The financial results for the period, supported by satisfactory overall revenue growth, were positively influenced by a weaker rand. Steep increases in excise duties and marketing expenses were partially off-set by foreign currency gains, the benefits of improved efficiencies in the business and the normalisation of certain raw material input costs.

We also report EBITDA (earnings before interest, taxation, depreciation and amortisation) as this is a key performance metric used internally to manage and evaluate operating performance. EBITDA, on a normalised basis, grew 11,4% to R2,4 billion, while EBITDA margin was maintained at 13,5%.

Revenue
The 12,8% increase in revenue was achieved through a combination of:

  • overall volume growth of 3,1%;
  • selective price increases; and
  • a change in sales and brand mix.

The rand, on a weighted average basis, deteriorated by 18,8% against the currencies of the countries in which we trade and thus positively impacted revenue derived from international operations. Overall volume growth was driven by volume increases from our operations in South Africa and other developing markets in the rest of Africa. In overseas markets value contraction in Europe and Asia Pacific was partly off-set by growth in North and Latin America.

Revenue derived from operations outside of South Africa, on a non-duty paid basis, now comprises 36,6% of Group revenue.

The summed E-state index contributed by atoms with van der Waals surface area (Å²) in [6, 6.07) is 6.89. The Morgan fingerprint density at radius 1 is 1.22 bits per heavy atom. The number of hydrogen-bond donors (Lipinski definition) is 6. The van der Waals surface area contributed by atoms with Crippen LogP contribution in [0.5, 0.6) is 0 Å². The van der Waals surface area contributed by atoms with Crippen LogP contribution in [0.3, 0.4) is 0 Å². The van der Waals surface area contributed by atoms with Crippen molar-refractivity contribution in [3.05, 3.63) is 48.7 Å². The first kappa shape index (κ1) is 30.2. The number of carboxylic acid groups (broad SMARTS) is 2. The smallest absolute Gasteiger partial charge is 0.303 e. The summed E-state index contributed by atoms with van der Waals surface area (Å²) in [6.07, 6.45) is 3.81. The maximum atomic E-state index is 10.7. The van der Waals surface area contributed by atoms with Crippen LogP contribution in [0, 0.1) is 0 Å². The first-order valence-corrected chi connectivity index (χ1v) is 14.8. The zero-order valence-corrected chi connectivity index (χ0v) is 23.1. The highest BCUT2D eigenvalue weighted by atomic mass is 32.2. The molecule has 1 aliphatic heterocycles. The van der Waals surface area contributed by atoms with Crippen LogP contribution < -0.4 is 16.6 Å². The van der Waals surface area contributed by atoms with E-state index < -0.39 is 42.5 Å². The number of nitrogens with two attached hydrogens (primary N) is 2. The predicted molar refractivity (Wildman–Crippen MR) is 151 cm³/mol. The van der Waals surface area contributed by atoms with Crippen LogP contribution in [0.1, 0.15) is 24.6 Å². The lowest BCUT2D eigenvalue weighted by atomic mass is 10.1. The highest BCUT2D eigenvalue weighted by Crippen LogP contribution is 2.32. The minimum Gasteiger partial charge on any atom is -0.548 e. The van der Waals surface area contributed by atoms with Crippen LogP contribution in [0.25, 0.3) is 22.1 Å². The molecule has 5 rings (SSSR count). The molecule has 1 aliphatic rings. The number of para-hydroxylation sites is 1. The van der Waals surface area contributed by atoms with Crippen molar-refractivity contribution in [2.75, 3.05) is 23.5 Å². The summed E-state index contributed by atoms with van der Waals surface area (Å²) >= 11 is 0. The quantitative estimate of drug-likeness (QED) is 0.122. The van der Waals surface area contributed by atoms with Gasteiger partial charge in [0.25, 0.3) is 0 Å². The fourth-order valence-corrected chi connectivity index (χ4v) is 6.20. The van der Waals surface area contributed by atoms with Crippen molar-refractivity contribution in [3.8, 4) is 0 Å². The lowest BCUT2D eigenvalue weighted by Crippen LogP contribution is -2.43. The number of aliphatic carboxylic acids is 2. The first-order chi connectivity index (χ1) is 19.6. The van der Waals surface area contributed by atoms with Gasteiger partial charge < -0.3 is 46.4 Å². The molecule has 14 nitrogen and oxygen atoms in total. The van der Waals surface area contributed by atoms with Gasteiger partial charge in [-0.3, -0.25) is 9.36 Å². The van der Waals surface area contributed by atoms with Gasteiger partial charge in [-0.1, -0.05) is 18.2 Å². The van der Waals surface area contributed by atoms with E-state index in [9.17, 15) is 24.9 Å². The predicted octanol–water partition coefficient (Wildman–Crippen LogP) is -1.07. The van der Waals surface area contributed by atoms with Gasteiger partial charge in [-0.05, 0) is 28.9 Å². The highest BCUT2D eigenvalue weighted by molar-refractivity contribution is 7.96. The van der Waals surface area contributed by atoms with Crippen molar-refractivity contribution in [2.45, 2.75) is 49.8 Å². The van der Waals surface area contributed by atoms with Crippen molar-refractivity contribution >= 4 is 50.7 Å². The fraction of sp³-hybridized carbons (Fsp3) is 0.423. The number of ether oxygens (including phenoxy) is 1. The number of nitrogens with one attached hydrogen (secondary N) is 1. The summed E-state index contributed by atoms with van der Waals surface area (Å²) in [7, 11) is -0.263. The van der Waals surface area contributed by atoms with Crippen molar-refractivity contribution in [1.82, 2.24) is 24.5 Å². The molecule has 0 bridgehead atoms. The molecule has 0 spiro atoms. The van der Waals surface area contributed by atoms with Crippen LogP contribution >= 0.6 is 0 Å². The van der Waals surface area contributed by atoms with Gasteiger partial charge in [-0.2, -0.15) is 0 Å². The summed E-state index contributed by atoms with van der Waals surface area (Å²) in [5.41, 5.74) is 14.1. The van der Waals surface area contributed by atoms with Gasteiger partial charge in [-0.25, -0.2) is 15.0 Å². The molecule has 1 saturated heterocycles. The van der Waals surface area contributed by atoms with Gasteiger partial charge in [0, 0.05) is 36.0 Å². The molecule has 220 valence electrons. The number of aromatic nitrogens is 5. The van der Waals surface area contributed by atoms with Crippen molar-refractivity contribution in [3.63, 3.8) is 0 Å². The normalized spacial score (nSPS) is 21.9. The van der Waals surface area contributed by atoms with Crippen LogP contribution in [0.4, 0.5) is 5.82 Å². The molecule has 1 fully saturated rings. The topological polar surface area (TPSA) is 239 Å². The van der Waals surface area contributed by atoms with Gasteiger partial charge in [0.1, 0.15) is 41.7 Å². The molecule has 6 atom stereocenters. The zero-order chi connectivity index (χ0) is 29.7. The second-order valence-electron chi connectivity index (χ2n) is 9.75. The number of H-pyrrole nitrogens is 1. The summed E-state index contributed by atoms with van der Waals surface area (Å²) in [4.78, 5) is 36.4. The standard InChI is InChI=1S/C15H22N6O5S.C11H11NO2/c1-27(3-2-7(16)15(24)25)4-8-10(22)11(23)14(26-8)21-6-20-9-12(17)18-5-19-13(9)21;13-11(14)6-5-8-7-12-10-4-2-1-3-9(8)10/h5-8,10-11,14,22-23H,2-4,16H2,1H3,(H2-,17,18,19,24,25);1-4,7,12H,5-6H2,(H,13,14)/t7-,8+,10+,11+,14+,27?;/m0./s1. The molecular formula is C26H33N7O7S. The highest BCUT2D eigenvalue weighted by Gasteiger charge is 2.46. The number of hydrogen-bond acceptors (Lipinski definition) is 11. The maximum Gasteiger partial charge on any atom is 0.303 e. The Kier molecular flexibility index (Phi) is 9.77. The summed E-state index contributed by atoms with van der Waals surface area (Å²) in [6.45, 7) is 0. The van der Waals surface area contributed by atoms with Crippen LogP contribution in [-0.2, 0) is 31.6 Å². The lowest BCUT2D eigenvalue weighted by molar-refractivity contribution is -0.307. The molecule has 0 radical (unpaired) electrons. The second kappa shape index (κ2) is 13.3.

Revenue delivered by the newly-acquired Burn Stewart Distillers grew to R1,1 billion, and contributed 6,3% to Group revenue.

Operating costs
Our strategic priorities include:

  • sustaining our strong position in the domestic market, increasing the revenue and profit contribution from our international operations;
  • increasing investment in customer and consumer-facing activities and route-to-market capabilities; and
  • improving operating margin.

To support these priorities and achieve our financial goals demand that we enhance operational effectiveness and efficiency across the business. This is done through continued business process improvement, already a well-established capability in the business. Total operating costs grew 12,7% to R15,7 billion compared to revenue growth of 12,8%. Operating costs, excluding sales and marketing expenses, grew 11,4% to R13,2 billion.